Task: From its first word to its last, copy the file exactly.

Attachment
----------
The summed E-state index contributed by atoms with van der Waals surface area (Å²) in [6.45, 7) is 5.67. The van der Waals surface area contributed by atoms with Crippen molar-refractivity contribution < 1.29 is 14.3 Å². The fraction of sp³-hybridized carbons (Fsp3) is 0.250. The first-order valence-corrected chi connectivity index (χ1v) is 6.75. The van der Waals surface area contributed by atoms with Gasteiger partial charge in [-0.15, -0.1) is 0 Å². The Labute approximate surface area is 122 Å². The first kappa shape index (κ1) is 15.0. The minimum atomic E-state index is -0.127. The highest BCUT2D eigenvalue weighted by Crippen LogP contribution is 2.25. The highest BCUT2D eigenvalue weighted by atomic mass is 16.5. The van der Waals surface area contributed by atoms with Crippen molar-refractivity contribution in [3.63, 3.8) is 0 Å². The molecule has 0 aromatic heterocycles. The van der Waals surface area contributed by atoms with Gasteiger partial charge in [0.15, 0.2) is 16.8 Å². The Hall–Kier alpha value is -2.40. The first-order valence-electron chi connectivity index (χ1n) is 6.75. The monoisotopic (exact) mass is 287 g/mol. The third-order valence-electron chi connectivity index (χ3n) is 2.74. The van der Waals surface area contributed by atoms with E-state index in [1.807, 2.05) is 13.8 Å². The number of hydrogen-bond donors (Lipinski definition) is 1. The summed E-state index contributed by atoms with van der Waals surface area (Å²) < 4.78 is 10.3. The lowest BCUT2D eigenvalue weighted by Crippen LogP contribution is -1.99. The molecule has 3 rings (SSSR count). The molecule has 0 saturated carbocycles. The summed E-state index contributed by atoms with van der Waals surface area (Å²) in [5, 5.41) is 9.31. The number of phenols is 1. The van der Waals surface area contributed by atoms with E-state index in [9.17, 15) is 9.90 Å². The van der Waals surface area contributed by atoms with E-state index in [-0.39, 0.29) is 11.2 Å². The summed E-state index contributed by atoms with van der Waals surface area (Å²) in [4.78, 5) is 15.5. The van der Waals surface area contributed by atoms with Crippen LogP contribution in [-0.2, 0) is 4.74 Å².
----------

The summed E-state index contributed by atoms with van der Waals surface area (Å²) in [6.45, 7) is 5.67. The van der Waals surface area contributed by atoms with Crippen molar-refractivity contribution < 1.29 is 14.3 Å². The fraction of sp³-hybridized carbons (Fsp3) is 0.250. The first-order valence-corrected chi connectivity index (χ1v) is 6.75. The van der Waals surface area contributed by atoms with Gasteiger partial charge in [-0.15, -0.1) is 0 Å². The Labute approximate surface area is 122 Å². The first kappa shape index (κ1) is 15.0. The minimum atomic E-state index is -0.127. The highest BCUT2D eigenvalue weighted by Crippen LogP contribution is 2.25. The highest BCUT2D eigenvalue weighted by atomic mass is 16.5. The van der Waals surface area contributed by atoms with Crippen molar-refractivity contribution in [3.63, 3.8) is 0 Å². The molecule has 0 aromatic heterocycles. The van der Waals surface area contributed by atoms with Gasteiger partial charge in [0.15, 0.2) is 16.8 Å². The Hall–Kier alpha value is -2.40. The first-order valence-electron chi connectivity index (χ1n) is 6.75. The monoisotopic (exact) mass is 287 g/mol. The third-order valence-electron chi connectivity index (χ3n) is 2.74. The van der Waals surface area contributed by atoms with E-state index in [1.807, 2.05) is 13.8 Å². The number of hydrogen-bond donors (Lipinski definition) is 1. The summed E-state index contributed by atoms with van der Waals surface area (Å²) < 4.78 is 10.3. The lowest BCUT2D eigenvalue weighted by Crippen LogP contribution is -1.99. The molecule has 3 rings (SSSR count). The molecule has 0 saturated carbocycles. The summed E-state index contributed by atoms with van der Waals surface area (Å²) in [5, 5.41) is 9.31. The number of phenols is 1. The van der Waals surface area contributed by atoms with E-state index in [9.17, 15) is 9.90 Å². The van der Waals surface area contributed by atoms with E-state index in [-0.39, 0.29) is 11.2 Å². The summed E-state index contributed by atoms with van der Waals surface area (Å²) in [4.78, 5) is 15.5. The van der Waals surface area contributed by atoms with Crippen LogP contribution in [-0.2, 0) is 4.74 Å².